This opinion represents the views of the Office of the State Comptroller at the time it was rendered. The opinion may no longer represent those views if, among other things, there have been subsequent court cases or statutory amendments that bear on the issues discussed in the opinion.
COUNTY CLERK -- Fees (for notice of pendency affecting more than one parcel)
ACTIONS AND PROCEEDINGS -- Notice of Pendency (filing fee when affecting more than one parcel)
CIVIL PRACTICE LAW AND RULES, §§8018, 8021: A county clerk may not charge additional fees for filing a notice of pendency if the notice affects more than one parcel of real property.
You ask if a county clerk may charge additional fees for the filing of a notice of pendency if the notice affects more than one parcel of real property.
A notice of pendency may be filed in any action in a court of this State or of the United States in which the judgment demanded in the action would affect the title to, or the possession, use or enjoyment of, real property (Civil Practice Law & Rules [CPLR], §6501; 5303 Realty Corp. v O & Y Equity Corp., 64 NY2d 313, 486 NYS2d 877, 476 NE2d 276). When filed, the notice of pendency serves as constructive notice of the litigation and avoids the hardship of the common law rule under which a grantee of real property was deemed to be in privity with the grantor and was thus subject to the judgment of an action pending at the time title was transferred (see McLoughlin, Practice Commentaries, McKinney's Consolidated Laws of New York, Book 7B, CPLR, §6501, p 438). The notice is filed with the clerk of any county where the property affected is situated (CPLR, §6511[a]). If the clerk maintains a block index it is indexed against the block. A county clerk who does not maintain a block index, indexes the notice of pendency against the names of each plaintiff and each defendant not designated as wholly fictitious (CPLR, §6511[c]).
With the exception of the additional fees that may be charged by the City Register of the City of New York and the County Clerk of the County of Richmond pursuant to the Administrative Code of the City of New York, and the additional block fees provided for in the Nassau County administrative code (see, CPLR, §8019[a]), the fees to be charged by a county clerk for the filing of a notice of pendency are limited to those set forth in CPLR, §§8021. As is explained below, section 8021 governs the imposition of such fees if the county clerk has not assigned an index number to the action to which the notice of pendency relates. If the clerk has assigned an index number then the notice of pendency is filed without payment of additional fee pursuant to CPLR, §8018(d).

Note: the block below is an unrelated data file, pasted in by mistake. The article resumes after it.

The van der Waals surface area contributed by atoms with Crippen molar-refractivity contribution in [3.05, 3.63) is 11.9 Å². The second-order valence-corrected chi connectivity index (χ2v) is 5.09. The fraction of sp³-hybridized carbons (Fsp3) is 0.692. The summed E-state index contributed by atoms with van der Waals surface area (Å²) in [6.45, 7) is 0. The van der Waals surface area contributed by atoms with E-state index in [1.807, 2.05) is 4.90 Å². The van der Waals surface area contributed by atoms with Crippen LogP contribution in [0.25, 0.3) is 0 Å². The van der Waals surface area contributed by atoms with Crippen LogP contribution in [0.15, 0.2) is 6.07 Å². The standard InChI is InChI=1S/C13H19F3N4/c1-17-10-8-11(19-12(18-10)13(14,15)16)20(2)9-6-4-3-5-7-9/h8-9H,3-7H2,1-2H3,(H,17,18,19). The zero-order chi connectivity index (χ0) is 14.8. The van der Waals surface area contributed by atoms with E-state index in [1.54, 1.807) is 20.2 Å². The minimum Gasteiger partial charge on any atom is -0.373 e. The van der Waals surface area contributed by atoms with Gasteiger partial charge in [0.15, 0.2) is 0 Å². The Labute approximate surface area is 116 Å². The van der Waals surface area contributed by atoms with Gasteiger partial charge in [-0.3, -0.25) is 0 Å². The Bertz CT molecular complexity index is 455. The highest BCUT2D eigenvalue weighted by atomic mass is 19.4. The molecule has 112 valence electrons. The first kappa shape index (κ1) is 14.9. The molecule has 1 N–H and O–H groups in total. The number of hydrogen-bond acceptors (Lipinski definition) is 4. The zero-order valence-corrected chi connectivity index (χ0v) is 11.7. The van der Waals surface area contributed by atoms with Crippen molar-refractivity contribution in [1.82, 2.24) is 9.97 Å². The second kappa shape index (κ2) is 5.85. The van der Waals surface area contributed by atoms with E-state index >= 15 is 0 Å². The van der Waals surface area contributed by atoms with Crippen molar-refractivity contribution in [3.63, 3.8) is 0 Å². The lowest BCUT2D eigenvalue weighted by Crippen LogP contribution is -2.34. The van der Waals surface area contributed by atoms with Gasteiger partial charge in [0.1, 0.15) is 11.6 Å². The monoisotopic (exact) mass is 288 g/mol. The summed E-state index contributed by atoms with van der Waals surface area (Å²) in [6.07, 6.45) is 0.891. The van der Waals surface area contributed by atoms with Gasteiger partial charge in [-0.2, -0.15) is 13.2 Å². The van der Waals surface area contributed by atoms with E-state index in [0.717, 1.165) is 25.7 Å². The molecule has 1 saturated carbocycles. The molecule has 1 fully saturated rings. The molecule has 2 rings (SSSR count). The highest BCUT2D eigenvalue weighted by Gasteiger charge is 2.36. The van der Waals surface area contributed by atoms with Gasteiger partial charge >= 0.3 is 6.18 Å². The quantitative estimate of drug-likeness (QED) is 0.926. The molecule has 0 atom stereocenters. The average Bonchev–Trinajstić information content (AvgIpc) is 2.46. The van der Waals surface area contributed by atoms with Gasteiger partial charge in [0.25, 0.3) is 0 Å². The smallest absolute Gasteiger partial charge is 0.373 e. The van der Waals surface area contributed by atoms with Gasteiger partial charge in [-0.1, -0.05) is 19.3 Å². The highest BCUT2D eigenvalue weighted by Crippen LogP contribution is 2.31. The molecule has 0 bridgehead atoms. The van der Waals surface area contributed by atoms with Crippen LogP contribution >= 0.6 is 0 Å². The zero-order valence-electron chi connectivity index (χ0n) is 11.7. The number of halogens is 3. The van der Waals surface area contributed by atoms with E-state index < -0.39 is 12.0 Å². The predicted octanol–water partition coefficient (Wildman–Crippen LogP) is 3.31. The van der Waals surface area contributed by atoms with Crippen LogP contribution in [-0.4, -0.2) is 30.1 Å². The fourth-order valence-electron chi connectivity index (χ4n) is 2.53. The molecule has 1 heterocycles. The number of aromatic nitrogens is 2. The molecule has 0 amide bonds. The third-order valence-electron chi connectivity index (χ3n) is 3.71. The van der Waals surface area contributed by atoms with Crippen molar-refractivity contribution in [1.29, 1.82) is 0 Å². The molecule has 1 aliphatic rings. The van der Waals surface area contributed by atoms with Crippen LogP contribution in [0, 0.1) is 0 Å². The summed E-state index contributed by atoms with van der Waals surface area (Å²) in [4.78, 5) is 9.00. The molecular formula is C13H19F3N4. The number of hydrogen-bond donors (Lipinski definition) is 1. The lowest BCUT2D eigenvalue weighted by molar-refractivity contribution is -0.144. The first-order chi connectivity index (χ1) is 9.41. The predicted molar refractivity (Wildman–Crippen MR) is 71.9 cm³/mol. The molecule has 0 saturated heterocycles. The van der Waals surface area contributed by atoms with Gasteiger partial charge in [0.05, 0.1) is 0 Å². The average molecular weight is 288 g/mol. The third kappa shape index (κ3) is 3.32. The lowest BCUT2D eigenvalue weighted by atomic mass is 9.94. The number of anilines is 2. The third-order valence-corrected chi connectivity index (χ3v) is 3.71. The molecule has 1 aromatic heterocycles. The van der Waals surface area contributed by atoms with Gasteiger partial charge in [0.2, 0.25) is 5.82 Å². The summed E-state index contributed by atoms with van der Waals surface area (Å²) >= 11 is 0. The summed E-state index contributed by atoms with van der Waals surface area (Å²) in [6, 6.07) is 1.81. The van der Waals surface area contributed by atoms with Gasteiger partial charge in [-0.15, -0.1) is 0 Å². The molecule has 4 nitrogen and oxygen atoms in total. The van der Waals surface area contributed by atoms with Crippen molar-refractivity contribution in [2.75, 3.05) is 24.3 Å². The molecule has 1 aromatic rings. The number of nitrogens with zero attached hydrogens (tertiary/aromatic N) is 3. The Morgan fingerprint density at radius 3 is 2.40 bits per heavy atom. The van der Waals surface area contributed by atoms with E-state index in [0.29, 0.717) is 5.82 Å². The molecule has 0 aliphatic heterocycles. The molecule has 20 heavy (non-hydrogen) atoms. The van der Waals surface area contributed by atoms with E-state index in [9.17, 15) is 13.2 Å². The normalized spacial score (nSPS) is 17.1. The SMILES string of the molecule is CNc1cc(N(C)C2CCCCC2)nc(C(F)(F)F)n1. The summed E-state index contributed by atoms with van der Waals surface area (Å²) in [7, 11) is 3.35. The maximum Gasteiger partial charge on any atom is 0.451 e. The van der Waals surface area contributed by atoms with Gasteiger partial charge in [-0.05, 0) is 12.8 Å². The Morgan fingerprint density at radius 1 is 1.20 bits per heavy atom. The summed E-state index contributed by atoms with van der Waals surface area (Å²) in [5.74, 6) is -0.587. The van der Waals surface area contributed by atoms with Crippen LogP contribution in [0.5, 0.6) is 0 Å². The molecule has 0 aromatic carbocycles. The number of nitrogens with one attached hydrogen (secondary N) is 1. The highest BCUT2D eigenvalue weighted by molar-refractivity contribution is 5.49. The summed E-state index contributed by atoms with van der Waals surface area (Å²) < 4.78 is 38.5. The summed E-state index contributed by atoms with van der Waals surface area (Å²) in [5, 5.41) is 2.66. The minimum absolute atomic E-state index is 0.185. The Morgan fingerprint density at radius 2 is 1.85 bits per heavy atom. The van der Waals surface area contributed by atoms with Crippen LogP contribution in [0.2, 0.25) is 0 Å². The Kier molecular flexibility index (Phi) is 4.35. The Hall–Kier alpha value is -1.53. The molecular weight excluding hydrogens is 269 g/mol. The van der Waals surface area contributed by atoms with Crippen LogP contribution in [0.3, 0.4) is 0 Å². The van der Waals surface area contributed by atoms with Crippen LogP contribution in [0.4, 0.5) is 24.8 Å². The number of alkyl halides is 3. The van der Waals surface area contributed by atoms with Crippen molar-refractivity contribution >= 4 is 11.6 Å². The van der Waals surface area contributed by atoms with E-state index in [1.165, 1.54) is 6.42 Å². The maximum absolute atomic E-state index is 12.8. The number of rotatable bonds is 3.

CPLR, §8021 provides that a county clerk is entitled to the fees specified in that section whenever the clerk renders specified services other than in his capacity as clerk of the supreme court or a county court and other than when he renders such services in an action pending in a court of which he is clerk. Subject to these limitations, subdivision (a)(10) of CPLR, §8021 provides that a county clerk is entitled to a fee with respect to a notice of pendency, as follows:
For filing or recording a notice of pendency of action or a notice of attachment against real property, or an amended notice of pendency of action or an amended notice of action against real property, fifteen dollars, but no fee shall be charged for filing or recording a notice or order continuing or cancelling same.
As noted, with respect to a notice of pendency offered for filing in a matter where an index number has been assigned, subdivision d of CPLR, §8018 provides that a county clerk shall charge no fee in addition to the fee charged upon assignment of the index number. In addition, subdivision (d)(6) of CPLR, §8018 specifically provides that no additional fee shall be charged "for filing a notice or order continuing or cancelling a notice of pendency of action ..."
The statutory provisions set forth above are clear and unambiguous. CPLR, §§8021(a)(10) and 8018 make no reference to the number of persons designated as plaintiffs or defendants in an action which underlies the notice, nor is there any reference to the number of parcels of real property that may be affected. We conclude, accordingly, that with the exception of the additional fees allowed by CPLR, §8019(a) which may be charged by the City Register of the City of New York and the County Clerks of the Counties of Richmond and Nassau, a county clerk may charge only the fees specified for each notice of pendency filed, and that these fees are not in any manner dependant upon the number of entries that may be required to be made in the clerk's records. It is our opinion, therefore, that, subject only to the exceptions noted, the clerk's fee remains the same whether the notice of pendency affects multiple parcels of real property or only a single parcel.
February 17, 1989
Jack M. Weinstein, Esq., Counsel
County of Queens